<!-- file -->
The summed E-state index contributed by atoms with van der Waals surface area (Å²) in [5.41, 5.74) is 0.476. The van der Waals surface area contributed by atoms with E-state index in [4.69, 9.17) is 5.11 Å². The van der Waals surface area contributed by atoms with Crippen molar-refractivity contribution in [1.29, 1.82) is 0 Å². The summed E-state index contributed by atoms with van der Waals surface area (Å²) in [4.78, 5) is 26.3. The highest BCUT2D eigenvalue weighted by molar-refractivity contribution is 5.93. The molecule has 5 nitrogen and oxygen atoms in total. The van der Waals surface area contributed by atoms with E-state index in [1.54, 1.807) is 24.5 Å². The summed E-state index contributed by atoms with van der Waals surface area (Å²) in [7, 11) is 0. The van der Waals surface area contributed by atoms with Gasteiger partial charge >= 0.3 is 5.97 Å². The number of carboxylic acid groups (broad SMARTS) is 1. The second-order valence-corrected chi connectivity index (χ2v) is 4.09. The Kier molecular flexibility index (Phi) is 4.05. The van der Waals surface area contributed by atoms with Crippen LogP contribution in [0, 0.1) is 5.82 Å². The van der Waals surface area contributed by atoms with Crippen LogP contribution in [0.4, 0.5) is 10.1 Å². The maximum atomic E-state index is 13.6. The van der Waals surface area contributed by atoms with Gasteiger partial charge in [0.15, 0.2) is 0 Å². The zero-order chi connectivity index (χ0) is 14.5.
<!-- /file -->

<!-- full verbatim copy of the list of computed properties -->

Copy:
The summed E-state index contributed by atoms with van der Waals surface area (Å²) in [5.41, 5.74) is 0.476. The van der Waals surface area contributed by atoms with E-state index in [4.69, 9.17) is 5.11 Å². The van der Waals surface area contributed by atoms with Crippen molar-refractivity contribution in [1.29, 1.82) is 0 Å². The summed E-state index contributed by atoms with van der Waals surface area (Å²) in [4.78, 5) is 26.3. The highest BCUT2D eigenvalue weighted by molar-refractivity contribution is 5.93. The molecule has 5 nitrogen and oxygen atoms in total. The van der Waals surface area contributed by atoms with E-state index in [1.54, 1.807) is 24.5 Å². The summed E-state index contributed by atoms with van der Waals surface area (Å²) in [7, 11) is 0. The van der Waals surface area contributed by atoms with Gasteiger partial charge >= 0.3 is 5.97 Å². The number of carboxylic acid groups (broad SMARTS) is 1. The second-order valence-corrected chi connectivity index (χ2v) is 4.09. The Kier molecular flexibility index (Phi) is 4.05. The van der Waals surface area contributed by atoms with Crippen LogP contribution in [0, 0.1) is 5.82 Å². The van der Waals surface area contributed by atoms with Crippen LogP contribution in [0.4, 0.5) is 10.1 Å². The maximum atomic E-state index is 13.6. The van der Waals surface area contributed by atoms with Gasteiger partial charge in [0.15, 0.2) is 0 Å². The zero-order chi connectivity index (χ0) is 14.5.